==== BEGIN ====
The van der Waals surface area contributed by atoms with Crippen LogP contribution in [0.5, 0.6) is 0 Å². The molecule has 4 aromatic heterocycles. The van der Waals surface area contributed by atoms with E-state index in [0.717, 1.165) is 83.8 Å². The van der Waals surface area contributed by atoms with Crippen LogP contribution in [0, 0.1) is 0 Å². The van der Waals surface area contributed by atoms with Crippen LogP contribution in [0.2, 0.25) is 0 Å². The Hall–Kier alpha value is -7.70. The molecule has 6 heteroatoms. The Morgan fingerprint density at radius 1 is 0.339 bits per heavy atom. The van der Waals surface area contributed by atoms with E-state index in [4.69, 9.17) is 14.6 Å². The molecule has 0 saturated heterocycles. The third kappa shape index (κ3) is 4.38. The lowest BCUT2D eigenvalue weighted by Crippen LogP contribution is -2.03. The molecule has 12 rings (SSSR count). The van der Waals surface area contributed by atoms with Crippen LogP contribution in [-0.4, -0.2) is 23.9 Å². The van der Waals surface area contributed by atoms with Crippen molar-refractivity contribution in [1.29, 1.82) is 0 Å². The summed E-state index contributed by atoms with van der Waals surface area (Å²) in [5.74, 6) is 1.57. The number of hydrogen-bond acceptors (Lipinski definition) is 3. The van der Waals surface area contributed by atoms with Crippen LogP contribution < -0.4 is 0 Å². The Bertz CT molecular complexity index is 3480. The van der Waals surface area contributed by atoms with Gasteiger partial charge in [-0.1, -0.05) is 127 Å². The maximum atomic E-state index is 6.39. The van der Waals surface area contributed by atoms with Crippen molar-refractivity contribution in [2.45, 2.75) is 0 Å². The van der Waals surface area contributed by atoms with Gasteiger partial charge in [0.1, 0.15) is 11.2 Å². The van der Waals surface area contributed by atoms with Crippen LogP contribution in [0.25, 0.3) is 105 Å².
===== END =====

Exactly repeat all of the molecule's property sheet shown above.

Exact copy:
The van der Waals surface area contributed by atoms with Crippen LogP contribution in [0.5, 0.6) is 0 Å². The molecule has 4 aromatic heterocycles. The van der Waals surface area contributed by atoms with E-state index in [0.717, 1.165) is 83.8 Å². The van der Waals surface area contributed by atoms with Crippen LogP contribution in [0, 0.1) is 0 Å². The van der Waals surface area contributed by atoms with Crippen LogP contribution in [0.2, 0.25) is 0 Å². The Hall–Kier alpha value is -7.70. The molecule has 6 heteroatoms. The Morgan fingerprint density at radius 1 is 0.339 bits per heavy atom. The van der Waals surface area contributed by atoms with E-state index in [4.69, 9.17) is 14.6 Å². The molecule has 0 saturated heterocycles. The third kappa shape index (κ3) is 4.38. The lowest BCUT2D eigenvalue weighted by Crippen LogP contribution is -2.03. The molecule has 12 rings (SSSR count). The van der Waals surface area contributed by atoms with Crippen LogP contribution in [-0.4, -0.2) is 23.9 Å². The van der Waals surface area contributed by atoms with Crippen molar-refractivity contribution in [1.29, 1.82) is 0 Å². The summed E-state index contributed by atoms with van der Waals surface area (Å²) in [5.74, 6) is 1.57. The number of hydrogen-bond acceptors (Lipinski definition) is 3. The van der Waals surface area contributed by atoms with Crippen LogP contribution < -0.4 is 0 Å². The Bertz CT molecular complexity index is 3480. The van der Waals surface area contributed by atoms with Gasteiger partial charge in [-0.1, -0.05) is 127 Å². The maximum atomic E-state index is 6.39. The van der Waals surface area contributed by atoms with Crippen molar-refractivity contribution in [2.45, 2.75) is 0 Å². The van der Waals surface area contributed by atoms with Gasteiger partial charge in [0.1, 0.15) is 11.2 Å². The van der Waals surface area contributed by atoms with Crippen LogP contribution in [0.25, 0.3) is 105 Å².